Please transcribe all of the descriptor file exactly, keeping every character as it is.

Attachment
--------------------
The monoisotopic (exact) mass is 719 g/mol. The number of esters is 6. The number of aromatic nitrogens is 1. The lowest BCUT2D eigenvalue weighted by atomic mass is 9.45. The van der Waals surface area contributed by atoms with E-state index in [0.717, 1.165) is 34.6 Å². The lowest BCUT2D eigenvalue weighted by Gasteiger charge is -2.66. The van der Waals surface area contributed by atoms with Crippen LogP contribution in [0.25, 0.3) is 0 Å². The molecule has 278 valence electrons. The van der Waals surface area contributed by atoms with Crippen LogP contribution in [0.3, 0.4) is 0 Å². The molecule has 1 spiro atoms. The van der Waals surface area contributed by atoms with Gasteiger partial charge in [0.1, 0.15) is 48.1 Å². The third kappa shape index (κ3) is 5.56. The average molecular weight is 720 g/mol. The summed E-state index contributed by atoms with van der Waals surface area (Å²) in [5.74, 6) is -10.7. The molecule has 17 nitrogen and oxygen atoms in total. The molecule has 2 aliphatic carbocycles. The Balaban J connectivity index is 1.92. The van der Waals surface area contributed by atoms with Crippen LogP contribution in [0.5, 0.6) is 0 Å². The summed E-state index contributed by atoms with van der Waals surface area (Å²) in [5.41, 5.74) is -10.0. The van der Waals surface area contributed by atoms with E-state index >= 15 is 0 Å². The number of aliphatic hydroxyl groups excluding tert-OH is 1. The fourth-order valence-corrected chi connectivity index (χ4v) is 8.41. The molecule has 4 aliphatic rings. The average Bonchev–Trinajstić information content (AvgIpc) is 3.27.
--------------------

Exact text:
The monoisotopic (exact) mass is 719 g/mol. The number of esters is 6. The number of aromatic nitrogens is 1. The lowest BCUT2D eigenvalue weighted by atomic mass is 9.45. The van der Waals surface area contributed by atoms with E-state index in [0.717, 1.165) is 34.6 Å². The lowest BCUT2D eigenvalue weighted by Gasteiger charge is -2.66. The van der Waals surface area contributed by atoms with Crippen LogP contribution in [0.25, 0.3) is 0 Å². The molecule has 278 valence electrons. The van der Waals surface area contributed by atoms with Crippen LogP contribution in [0.3, 0.4) is 0 Å². The molecule has 1 spiro atoms. The van der Waals surface area contributed by atoms with Gasteiger partial charge in [0.1, 0.15) is 48.1 Å². The third kappa shape index (κ3) is 5.56. The average molecular weight is 720 g/mol. The summed E-state index contributed by atoms with van der Waals surface area (Å²) in [5.74, 6) is -10.7. The molecule has 17 nitrogen and oxygen atoms in total. The molecule has 2 aliphatic carbocycles. The Balaban J connectivity index is 1.92. The van der Waals surface area contributed by atoms with Crippen LogP contribution in [0.5, 0.6) is 0 Å². The summed E-state index contributed by atoms with van der Waals surface area (Å²) in [5.41, 5.74) is -10.0. The van der Waals surface area contributed by atoms with E-state index >= 15 is 0 Å². The number of aliphatic hydroxyl groups excluding tert-OH is 1. The fourth-order valence-corrected chi connectivity index (χ4v) is 8.41. The molecule has 4 aliphatic rings. The average Bonchev–Trinajstić information content (AvgIpc) is 3.27.